Uh-oh, Hydra is up to something!
If you don’t know who Hydra is, they’re an international group of villainous superspies. The organization was founded by a Nazi war criminal named Baron Von Strucker and they’re always trying to take over the world or destroy it. Hydra hasn’t had much success on either front but it’s not for lack of trying. Fortunately, there’s another super secret organization that’s been founded to keep Hydra from reaching their goals. The name of this organization is S.H.I.E.L.D. and they are headquartered in a big flying helicarrier thing. So, if you work for S.H.I.E.L.D., you not only get to save the world but you also have a hell of a work commute.
Anyway, Hydra’s latest plan is to steal the body of their founder and somehow not only bring him back to life but to also spread a deadly virus across the world. S.H.I.E.L.D. knows that it’s going to take the world’s greatest secret agent to defeat this plot but, unfortunately, Nick Fury (David Hasselhoff) is retired and living in an abandoned mine shaft in the Yukon. Nick wears an eye patch, smokes a cigar, and speaks in a permanently annoyed tone of voice. Nick’s done with saving the world. Or, at least, that’s what he thinks. When S.H.I.E.L.D. agent Valentina Allegra de Fontaine (Lina Rinna) informs him that Hydra killed an old friend of his while stealing the Baron’s body, Nick emerges from the Yukon in search of revenge!
Long before Samuel L. Jackson donned the iconic eye patch and brought Nick Fury to life as one of the mainstays of the MCU, David Hasselhoff played the character in this made-for-TV movie from 1998. The movie was meant to serve as the pilot for a Nick Fury television series. (Hasselhoff, by this point, was looking to move on from Baywatch.) Of course, it wasn’t picked up and today, whenever this early Marvel film is mentioned, it’s usually in a somewhat dismissive manner.
And, believe me, I can understand that instinct to preemptively dismiss Nick Fury: Agent of S.H.I.E.L.D. I mean, it’s David Hasselhoff and its from the 90s and it was made for TV. I get it. But, having watched the movie on Saturday night, I have to say that it’s actually not that bad. It’s low budget. It’s campy. It’s thoroughly silly. The film is full of actors giving uncertain line readings. And yet, it’s also fast-paced and, when taken on its own admittedly “special” terms, rather entertaining. In the role of Nick Fury, Hasselhoff plays the role with just enough self-awareness to indicate that he’s in on the joke. He delivers his lines with just the right amount of deadpan humor and he chews on that cigar as if the fate of the world depends upon it. In short, as opposed to almost everyone else in the film, Hasselhoff appears to be having a good time. In fact, one could argue that David Hasselhoff is a good Nick Fury for the same reason that Samuel L. Jackson is a good Nick Fury. Both of them play the character as if he’s someone who secretly realizes that he’s a character in a comic book film and who is determined to have as much fun with the role as he can.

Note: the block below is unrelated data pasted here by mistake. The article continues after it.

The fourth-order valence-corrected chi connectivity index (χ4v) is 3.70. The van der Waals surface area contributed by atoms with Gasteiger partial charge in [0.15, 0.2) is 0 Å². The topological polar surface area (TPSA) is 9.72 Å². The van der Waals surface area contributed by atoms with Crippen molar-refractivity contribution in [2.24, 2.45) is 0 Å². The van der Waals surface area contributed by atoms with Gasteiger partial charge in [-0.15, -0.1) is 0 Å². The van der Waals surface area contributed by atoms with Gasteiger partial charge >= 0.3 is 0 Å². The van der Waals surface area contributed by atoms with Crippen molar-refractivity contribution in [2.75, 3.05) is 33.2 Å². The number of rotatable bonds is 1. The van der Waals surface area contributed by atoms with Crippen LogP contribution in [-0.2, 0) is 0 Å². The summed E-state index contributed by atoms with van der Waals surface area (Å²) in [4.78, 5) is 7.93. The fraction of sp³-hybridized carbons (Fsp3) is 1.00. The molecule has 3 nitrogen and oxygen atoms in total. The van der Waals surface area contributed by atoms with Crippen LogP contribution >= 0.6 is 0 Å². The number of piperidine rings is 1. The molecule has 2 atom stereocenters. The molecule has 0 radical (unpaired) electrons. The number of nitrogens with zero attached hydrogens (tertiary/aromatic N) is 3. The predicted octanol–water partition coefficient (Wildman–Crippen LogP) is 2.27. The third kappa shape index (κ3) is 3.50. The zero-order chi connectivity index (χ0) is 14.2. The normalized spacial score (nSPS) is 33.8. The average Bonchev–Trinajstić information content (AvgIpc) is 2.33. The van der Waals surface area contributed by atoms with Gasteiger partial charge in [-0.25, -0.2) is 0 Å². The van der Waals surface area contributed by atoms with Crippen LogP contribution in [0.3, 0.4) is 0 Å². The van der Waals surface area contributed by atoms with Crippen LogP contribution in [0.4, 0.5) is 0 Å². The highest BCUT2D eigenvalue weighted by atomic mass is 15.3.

The film’s plot does occasionally border on being incoherent but, honestly, who cares? Are you really watching a film like this for the plot? There’s a lot of explosions and one-liners. Hasselhoff has fun with the lead role, as does Sandra Hess in the role of Strucker’s daughter. It’s a dumb but entertaining. It’s also only 90 minutes long so it’s not like you’re having to sacrifice a major part of your life to watch it. Explosions and a short running time, who can complain about that?